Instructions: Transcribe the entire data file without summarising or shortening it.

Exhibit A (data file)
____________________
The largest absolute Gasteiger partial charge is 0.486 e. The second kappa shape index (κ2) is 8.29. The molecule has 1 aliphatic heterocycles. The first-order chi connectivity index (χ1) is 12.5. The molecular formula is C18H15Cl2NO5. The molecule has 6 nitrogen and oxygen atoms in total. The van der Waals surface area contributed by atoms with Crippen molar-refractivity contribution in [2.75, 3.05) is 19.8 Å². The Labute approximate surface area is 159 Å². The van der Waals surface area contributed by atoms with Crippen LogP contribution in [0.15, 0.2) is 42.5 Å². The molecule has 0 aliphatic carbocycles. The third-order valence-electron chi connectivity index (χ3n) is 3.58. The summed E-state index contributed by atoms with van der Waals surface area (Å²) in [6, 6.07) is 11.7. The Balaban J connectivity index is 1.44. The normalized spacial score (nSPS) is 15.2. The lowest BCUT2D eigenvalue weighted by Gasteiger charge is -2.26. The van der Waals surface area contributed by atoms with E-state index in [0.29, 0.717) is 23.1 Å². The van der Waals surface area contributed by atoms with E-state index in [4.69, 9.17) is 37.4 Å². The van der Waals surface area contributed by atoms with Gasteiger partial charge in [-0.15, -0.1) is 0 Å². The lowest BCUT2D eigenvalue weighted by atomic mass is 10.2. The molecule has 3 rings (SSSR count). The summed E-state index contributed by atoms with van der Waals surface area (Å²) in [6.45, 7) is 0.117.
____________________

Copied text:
The largest absolute Gasteiger partial charge is 0.486 e. The second kappa shape index (κ2) is 8.29. The molecule has 1 aliphatic heterocycles. The first-order chi connectivity index (χ1) is 12.5. The molecular formula is C18H15Cl2NO5. The molecule has 6 nitrogen and oxygen atoms in total. The van der Waals surface area contributed by atoms with Crippen molar-refractivity contribution in [2.75, 3.05) is 19.8 Å². The Labute approximate surface area is 159 Å². The van der Waals surface area contributed by atoms with Crippen LogP contribution in [0.15, 0.2) is 42.5 Å². The molecule has 0 aliphatic carbocycles. The third-order valence-electron chi connectivity index (χ3n) is 3.58. The summed E-state index contributed by atoms with van der Waals surface area (Å²) in [6, 6.07) is 11.7. The Balaban J connectivity index is 1.44. The normalized spacial score (nSPS) is 15.2. The lowest BCUT2D eigenvalue weighted by Gasteiger charge is -2.26. The van der Waals surface area contributed by atoms with E-state index in [0.29, 0.717) is 23.1 Å². The van der Waals surface area contributed by atoms with E-state index in [4.69, 9.17) is 37.4 Å². The van der Waals surface area contributed by atoms with Gasteiger partial charge in [-0.15, -0.1) is 0 Å². The lowest BCUT2D eigenvalue weighted by atomic mass is 10.2. The molecule has 3 rings (SSSR count). The summed E-state index contributed by atoms with van der Waals surface area (Å²) in [6.45, 7) is 0.117.